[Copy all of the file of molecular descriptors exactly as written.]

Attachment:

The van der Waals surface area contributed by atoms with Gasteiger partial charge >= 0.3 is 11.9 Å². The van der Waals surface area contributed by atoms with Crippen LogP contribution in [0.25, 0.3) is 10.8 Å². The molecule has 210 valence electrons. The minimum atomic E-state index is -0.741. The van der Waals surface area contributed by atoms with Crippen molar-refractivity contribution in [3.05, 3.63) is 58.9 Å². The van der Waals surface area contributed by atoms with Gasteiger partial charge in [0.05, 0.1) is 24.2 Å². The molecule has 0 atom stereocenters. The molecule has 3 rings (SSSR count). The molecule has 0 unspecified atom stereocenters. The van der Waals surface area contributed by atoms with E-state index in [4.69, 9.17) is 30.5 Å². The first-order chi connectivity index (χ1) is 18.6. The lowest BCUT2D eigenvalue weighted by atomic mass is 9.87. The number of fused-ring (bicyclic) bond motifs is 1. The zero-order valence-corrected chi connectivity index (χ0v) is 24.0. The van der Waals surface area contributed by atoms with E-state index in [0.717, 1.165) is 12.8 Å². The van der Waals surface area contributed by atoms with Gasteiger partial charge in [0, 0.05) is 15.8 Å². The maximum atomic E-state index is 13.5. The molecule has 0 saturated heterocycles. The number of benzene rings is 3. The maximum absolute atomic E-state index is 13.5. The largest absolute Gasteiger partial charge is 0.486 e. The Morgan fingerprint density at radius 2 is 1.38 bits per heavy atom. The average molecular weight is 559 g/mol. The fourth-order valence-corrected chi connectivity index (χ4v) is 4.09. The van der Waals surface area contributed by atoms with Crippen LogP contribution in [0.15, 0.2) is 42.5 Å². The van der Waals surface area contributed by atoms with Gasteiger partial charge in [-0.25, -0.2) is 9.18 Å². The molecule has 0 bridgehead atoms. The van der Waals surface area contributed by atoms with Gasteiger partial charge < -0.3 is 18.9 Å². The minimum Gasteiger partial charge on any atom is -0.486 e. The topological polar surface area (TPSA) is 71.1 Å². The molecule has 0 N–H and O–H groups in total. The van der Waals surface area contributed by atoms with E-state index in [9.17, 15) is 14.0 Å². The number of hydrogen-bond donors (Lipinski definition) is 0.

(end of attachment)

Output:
The van der Waals surface area contributed by atoms with Gasteiger partial charge >= 0.3 is 11.9 Å². The van der Waals surface area contributed by atoms with Crippen LogP contribution in [0.25, 0.3) is 10.8 Å². The molecule has 210 valence electrons. The minimum atomic E-state index is -0.741. The van der Waals surface area contributed by atoms with Crippen molar-refractivity contribution in [3.05, 3.63) is 58.9 Å². The van der Waals surface area contributed by atoms with Gasteiger partial charge in [0.05, 0.1) is 24.2 Å². The molecule has 0 atom stereocenters. The molecule has 3 rings (SSSR count). The molecule has 0 unspecified atom stereocenters. The van der Waals surface area contributed by atoms with E-state index in [4.69, 9.17) is 30.5 Å². The first-order chi connectivity index (χ1) is 18.6. The lowest BCUT2D eigenvalue weighted by atomic mass is 9.87. The number of fused-ring (bicyclic) bond motifs is 1. The zero-order valence-corrected chi connectivity index (χ0v) is 24.0. The van der Waals surface area contributed by atoms with E-state index in [0.717, 1.165) is 12.8 Å². The van der Waals surface area contributed by atoms with Gasteiger partial charge in [0, 0.05) is 15.8 Å². The maximum atomic E-state index is 13.5. The molecule has 0 saturated heterocycles. The number of benzene rings is 3. The maximum absolute atomic E-state index is 13.5. The largest absolute Gasteiger partial charge is 0.486 e. The Morgan fingerprint density at radius 2 is 1.38 bits per heavy atom. The average molecular weight is 559 g/mol. The fourth-order valence-corrected chi connectivity index (χ4v) is 4.09. The van der Waals surface area contributed by atoms with Crippen LogP contribution in [0.15, 0.2) is 42.5 Å². The van der Waals surface area contributed by atoms with Gasteiger partial charge in [-0.25, -0.2) is 9.18 Å². The molecule has 0 bridgehead atoms. The van der Waals surface area contributed by atoms with Gasteiger partial charge < -0.3 is 18.9 Å². The minimum Gasteiger partial charge on any atom is -0.486 e. The topological polar surface area (TPSA) is 71.1 Å². The molecule has 0 N–H and O–H groups in total. The van der Waals surface area contributed by atoms with E-state index in [9.17, 15) is 14.0 Å². The number of hydrogen-bond donors (Lipinski definition) is 0.